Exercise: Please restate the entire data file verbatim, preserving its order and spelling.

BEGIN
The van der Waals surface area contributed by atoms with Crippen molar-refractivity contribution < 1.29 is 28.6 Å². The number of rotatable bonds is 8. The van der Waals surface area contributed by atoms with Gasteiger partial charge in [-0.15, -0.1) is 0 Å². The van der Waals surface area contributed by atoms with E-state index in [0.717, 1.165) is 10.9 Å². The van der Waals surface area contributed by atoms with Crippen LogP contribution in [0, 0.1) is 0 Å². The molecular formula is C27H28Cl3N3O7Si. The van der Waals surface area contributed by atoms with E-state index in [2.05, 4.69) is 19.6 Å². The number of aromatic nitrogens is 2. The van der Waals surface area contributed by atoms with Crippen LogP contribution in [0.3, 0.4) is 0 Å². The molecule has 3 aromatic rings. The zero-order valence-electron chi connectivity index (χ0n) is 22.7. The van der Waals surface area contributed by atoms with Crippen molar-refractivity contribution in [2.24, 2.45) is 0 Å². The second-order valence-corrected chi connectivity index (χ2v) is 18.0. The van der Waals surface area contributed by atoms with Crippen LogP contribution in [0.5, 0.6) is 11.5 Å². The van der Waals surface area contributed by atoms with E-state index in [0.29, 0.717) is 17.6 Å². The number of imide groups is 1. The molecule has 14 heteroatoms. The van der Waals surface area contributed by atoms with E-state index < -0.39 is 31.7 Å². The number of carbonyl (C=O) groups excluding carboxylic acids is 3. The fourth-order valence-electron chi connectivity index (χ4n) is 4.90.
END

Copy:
The van der Waals surface area contributed by atoms with Crippen molar-refractivity contribution < 1.29 is 28.6 Å². The number of rotatable bonds is 8. The van der Waals surface area contributed by atoms with Gasteiger partial charge in [-0.15, -0.1) is 0 Å². The van der Waals surface area contributed by atoms with E-state index in [0.717, 1.165) is 10.9 Å². The van der Waals surface area contributed by atoms with Crippen LogP contribution in [0, 0.1) is 0 Å². The molecular formula is C27H28Cl3N3O7Si. The van der Waals surface area contributed by atoms with E-state index in [2.05, 4.69) is 19.6 Å². The number of aromatic nitrogens is 2. The van der Waals surface area contributed by atoms with Crippen LogP contribution in [0.3, 0.4) is 0 Å². The molecule has 3 aromatic rings. The zero-order valence-electron chi connectivity index (χ0n) is 22.7. The van der Waals surface area contributed by atoms with Crippen molar-refractivity contribution in [2.24, 2.45) is 0 Å². The second-order valence-corrected chi connectivity index (χ2v) is 18.0. The van der Waals surface area contributed by atoms with Crippen LogP contribution in [0.5, 0.6) is 11.5 Å². The van der Waals surface area contributed by atoms with E-state index in [0.29, 0.717) is 17.6 Å². The number of imide groups is 1. The molecule has 14 heteroatoms. The van der Waals surface area contributed by atoms with E-state index < -0.39 is 31.7 Å². The number of carbonyl (C=O) groups excluding carboxylic acids is 3. The fourth-order valence-electron chi connectivity index (χ4n) is 4.90.